Breathing the Breath of God

I had quite the feisty temper when I was little and my mother would always tell me to take a deep breath before responding if my reaction could be hurtful or damaging. The power of that one breath was remarkable. There is so much strength in something as simple as taking a deep breath.

The Hebrew word for “breath” in the Old Testament was “Ruah”, also meaning “wind”, or “spirit”. However, “Ruah” was specifically understood to signify the “breath of God” that animates all of God’s living; a distinct presence of God that enables life to be.

 “…concerning ruah, we can say that the breath of God appears in them as the power that gives life to creatures. It appears as a profound reality of God which works deep within man. It appears as a manifestation of God’s dynamism which is communicated to creatures.”

-St. Pope John Paul II

Humanity’s first recorded encounter with God’s “Ruah” is found during Creation: “then the LORD God formed the man out of the dust of the ground and blew into his nostrils the breath of life, and the man became a living being” (Gen. 2:7). There are two other significant mentions of “Ruah” in Scripture. One is in today’s first reading, “Thus says the Lord GOD to these bones: Listen! I will make breath enter you so you may come to life” (Ez. 37:5). The last is John 20, “And when he had said this, he breathed on them and said to them, ‘Receive the holy Spirit’” (Jn. 20:22).

The image that we have in the First Reading of dry bones being brought back to life is so powerful for us today. I look around at our society and communities and all I can see are dry bones, as far as the eye can see. We live in a time where human life is trampled upon, human dignity is not valued, and the transcendent and eternal realities of our faith have no bearing on the way people lead their lives. We were not created to simply go through the motions of our daily lives. We were created to have life, and life in abundance!! We are dry bones, parched for hope and for human connection, and we are in desperate need of a revival – a “ruah.”

But as I read the passage from Ezekiel again, I realize that the Lord is not the one reviving the bones, at least not directly. He is telling Ezekiel to prophesy to the bones, to say His words and give life to that which is dead.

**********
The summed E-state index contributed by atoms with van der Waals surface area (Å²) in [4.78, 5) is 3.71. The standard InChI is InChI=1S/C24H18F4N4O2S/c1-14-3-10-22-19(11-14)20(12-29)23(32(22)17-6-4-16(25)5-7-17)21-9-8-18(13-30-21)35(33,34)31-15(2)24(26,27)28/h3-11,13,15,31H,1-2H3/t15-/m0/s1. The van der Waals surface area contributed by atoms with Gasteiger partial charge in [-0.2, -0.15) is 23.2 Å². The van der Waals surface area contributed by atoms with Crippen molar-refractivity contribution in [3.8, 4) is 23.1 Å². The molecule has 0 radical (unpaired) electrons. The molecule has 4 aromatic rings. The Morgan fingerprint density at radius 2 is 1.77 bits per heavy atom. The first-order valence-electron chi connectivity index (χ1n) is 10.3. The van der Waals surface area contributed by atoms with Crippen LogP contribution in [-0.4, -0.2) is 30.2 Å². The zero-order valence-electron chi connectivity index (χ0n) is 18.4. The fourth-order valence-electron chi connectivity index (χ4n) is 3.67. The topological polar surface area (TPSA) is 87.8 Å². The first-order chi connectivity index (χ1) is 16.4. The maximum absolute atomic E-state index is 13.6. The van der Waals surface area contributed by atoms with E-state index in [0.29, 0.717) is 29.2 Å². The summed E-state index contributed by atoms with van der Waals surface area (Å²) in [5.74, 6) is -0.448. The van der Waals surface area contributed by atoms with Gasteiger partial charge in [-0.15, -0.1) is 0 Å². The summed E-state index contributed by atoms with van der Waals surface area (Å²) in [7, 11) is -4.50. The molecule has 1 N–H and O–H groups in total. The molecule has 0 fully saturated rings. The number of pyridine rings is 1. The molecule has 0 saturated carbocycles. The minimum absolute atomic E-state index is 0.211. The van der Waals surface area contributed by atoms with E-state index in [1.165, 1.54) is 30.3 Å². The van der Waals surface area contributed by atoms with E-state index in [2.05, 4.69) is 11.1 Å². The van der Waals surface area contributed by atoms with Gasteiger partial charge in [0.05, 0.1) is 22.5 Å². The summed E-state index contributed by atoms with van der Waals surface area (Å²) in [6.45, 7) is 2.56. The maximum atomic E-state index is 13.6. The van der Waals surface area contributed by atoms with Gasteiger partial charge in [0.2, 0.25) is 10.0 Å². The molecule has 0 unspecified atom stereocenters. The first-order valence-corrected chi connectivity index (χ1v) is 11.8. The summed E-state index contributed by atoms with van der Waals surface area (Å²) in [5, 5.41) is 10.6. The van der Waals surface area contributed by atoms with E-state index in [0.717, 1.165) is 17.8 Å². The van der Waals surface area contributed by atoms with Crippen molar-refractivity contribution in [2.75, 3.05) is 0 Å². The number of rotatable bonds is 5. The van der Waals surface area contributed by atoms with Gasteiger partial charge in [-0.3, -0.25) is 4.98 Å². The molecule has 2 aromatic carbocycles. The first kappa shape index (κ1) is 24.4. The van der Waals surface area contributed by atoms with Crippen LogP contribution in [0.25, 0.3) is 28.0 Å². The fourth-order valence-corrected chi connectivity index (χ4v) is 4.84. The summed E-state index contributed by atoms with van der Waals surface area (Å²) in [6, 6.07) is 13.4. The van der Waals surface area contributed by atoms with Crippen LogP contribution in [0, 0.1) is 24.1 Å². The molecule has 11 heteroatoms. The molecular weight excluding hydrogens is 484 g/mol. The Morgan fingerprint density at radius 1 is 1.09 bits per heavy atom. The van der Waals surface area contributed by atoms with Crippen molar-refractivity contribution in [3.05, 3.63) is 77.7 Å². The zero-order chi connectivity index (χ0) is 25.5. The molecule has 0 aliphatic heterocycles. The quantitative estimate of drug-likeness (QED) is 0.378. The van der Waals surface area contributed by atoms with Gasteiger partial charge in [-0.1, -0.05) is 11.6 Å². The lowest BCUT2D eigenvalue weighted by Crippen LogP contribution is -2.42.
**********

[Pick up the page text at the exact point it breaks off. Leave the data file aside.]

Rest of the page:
That is the same call for us, brothers and sisters. The world around us is desperately crying out for hope, and it is up to us to breathe that Gospel message into those we encounter. Grace builds on human nature; God works in cooperation with our willingness to be His vessels. Just as Adam’s life came from the breath of God, and the dry bones were revived through Ezekiel, so also did the disciples’ new spiritual life come from Jesus through the Breath of the Holy Spirit. Through our Baptism, we were imparted with that same Spirit; that same life of Christ in our souls that enables us to live out our vocations of priest, prophet, and king. So with every breath within us, let us speak life.

“I will put my spirit in you that you may come to life, and I will settle you in your land. Then you shall know that I am the LORD. I have spoken; I will do it” (Ez. 37:14).

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Sarah Rose hails from Long Island and graduated from Franciscan University in 2016 with a Bachelor’s in Theology & Catechetics. She is happily married to her college sweetheart John Paul. They welcomed their first child, Judah Zion, in 2019. She is passionate about her big V-vocation: motherhood, and her little v-vocation: bringing people to encounter Christ through the true, the good, and the beautiful. She loves fictional novels, true crime podcasts/documentaries, the saints (especially Blessed Chiara Luce Badano), & sharing conversation over a good cup of coffee. She is currently the Coordinator of Young Adult Ministry at St. Cecilia Church in Oakley, Cincinnati. You can find out more about her ministry here: OR at